Kumari symbolizes a goddess like figure who is revered by the inhabitants of Kathmandu. Also known as the living goddess, a young girl is specially chosen through intricate customs and traditions to be declared a goddess for a certain period of time.
Kumari Jatra/festival celebrates the Kumari, a virgin deity. A custom started by King Jaya Prakash Malla of Kathmandu, offers tribute to the major goddess Taleju Bhawani. Kumari is popularly known to be the incarnation of Taleju Bhawanai.
The procession of Kumari, accompanied by the relics of Bhairava and Ganesha, is carried out in a chariot throughout Kathmandu city for 3 days following the Indra Jatra. The first day procession leads through downtown Kathmandu; the second leads through the uptown; and the final procession is carried out in the midtown.
The selection process of Kumari is an elaborate affair, headed by the Newar Buddhist priests. The operation is carried out in accord to the law dictated by Vajrayana Buddhism. The girls aged 4-7 are pre-screened and selected for a task involving meeting the deities in a dark room. The one who remains composed and calm throughout the process is declared the goddess. The locals believe that the spirit of Taleju Bhawani enters the body of the girl hence giving her the spiritual identity, and the term of being a goddess remains until her first menstruation.
Taleju Bhawani was the king’s political and social advisor and would give important tips to the king on good governance. However, during one of their meetings, the king, overwhelmed by desire, attempted to rape the goddess inside the Taleju Bhawani temple, prompting the goddess to disappear and vow never to appear before the king again. Worried by the goddess’ proclamation, the king begged her to reconsider her decision. Taking sympathy on the poor king, Taleju pledged to reside within the Kumari, a virgin girl from the city.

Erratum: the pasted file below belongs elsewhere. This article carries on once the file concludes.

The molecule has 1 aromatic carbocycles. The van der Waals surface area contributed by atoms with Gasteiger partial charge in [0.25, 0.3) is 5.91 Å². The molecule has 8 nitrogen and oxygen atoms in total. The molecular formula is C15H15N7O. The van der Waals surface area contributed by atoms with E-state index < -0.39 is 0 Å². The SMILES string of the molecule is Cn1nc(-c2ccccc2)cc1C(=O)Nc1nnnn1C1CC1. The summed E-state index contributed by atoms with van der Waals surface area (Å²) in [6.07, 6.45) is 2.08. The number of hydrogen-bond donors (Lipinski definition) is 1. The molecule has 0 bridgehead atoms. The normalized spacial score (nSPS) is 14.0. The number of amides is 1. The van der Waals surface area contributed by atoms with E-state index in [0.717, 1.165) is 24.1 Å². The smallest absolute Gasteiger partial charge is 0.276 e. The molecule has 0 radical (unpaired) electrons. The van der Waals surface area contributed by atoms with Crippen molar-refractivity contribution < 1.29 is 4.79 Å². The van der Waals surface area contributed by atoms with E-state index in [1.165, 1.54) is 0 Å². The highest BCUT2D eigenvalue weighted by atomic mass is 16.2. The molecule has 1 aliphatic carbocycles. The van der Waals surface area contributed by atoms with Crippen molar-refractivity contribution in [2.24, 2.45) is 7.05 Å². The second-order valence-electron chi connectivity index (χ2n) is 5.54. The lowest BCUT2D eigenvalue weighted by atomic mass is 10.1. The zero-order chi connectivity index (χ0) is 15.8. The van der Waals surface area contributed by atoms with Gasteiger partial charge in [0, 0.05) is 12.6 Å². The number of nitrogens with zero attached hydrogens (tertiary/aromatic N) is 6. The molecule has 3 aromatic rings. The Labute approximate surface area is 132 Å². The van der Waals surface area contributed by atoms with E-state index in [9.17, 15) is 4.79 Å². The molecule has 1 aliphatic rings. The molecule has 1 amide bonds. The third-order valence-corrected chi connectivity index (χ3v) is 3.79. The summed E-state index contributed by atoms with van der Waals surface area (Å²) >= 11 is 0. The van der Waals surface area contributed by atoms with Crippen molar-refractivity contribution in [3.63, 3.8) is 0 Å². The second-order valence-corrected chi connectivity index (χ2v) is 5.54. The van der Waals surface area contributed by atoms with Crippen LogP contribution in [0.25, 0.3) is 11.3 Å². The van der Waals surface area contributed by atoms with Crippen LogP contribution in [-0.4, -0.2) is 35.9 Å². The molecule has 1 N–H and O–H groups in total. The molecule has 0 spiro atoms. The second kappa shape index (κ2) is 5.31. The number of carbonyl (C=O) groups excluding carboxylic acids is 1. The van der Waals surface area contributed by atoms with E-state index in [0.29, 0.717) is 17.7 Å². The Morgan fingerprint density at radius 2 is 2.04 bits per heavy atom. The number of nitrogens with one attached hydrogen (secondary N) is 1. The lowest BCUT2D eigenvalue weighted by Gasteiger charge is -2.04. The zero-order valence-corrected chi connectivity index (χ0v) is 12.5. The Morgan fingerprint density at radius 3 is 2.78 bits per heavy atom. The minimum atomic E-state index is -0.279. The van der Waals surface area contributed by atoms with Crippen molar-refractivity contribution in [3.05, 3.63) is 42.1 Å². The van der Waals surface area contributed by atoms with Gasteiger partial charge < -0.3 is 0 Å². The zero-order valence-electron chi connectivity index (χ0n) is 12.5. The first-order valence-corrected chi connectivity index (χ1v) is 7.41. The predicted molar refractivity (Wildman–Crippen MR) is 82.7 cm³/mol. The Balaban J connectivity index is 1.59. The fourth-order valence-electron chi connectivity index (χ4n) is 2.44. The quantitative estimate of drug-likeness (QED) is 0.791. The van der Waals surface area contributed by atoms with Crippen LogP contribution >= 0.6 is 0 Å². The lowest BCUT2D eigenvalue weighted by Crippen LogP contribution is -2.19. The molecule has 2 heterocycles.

Jaya Prakash Malla identified the right Kumari and built a palace for her in the Hanumandhoka area. In honour of Taleju Bhawani and the Kumari, he began a separate procession called the Kumari Jatra, which happened to fall on the third day of Indra Jatra.
It is celebrated as a part of the greater festival Yenya Punhi or the Indra Jatra. The festival belongs to the Newar community of Kathmandu valley, the predominant inhabitants of the region. Celebrated as a street festival, it carries a historic and mythological significance to the bygone Malla Kingdom of Nepal.
Today, the festival is marked with grand processions and is observed by locals and tourists alike. It remains one of the major festivals of Nepal.
One thought on “Kumari – The Living Goddess”
A fascinating tradition, and yet another reason to go to Nepal. However, I can’t help but wonder what happens to the Kumari after she has her first menstruation. Given that she’s not allowed to go to school or leave her residence while she’s the Kumari, won’t she be at a disadvantage? It seems to me that she’ll be far behind in her education, unless she has a tutor.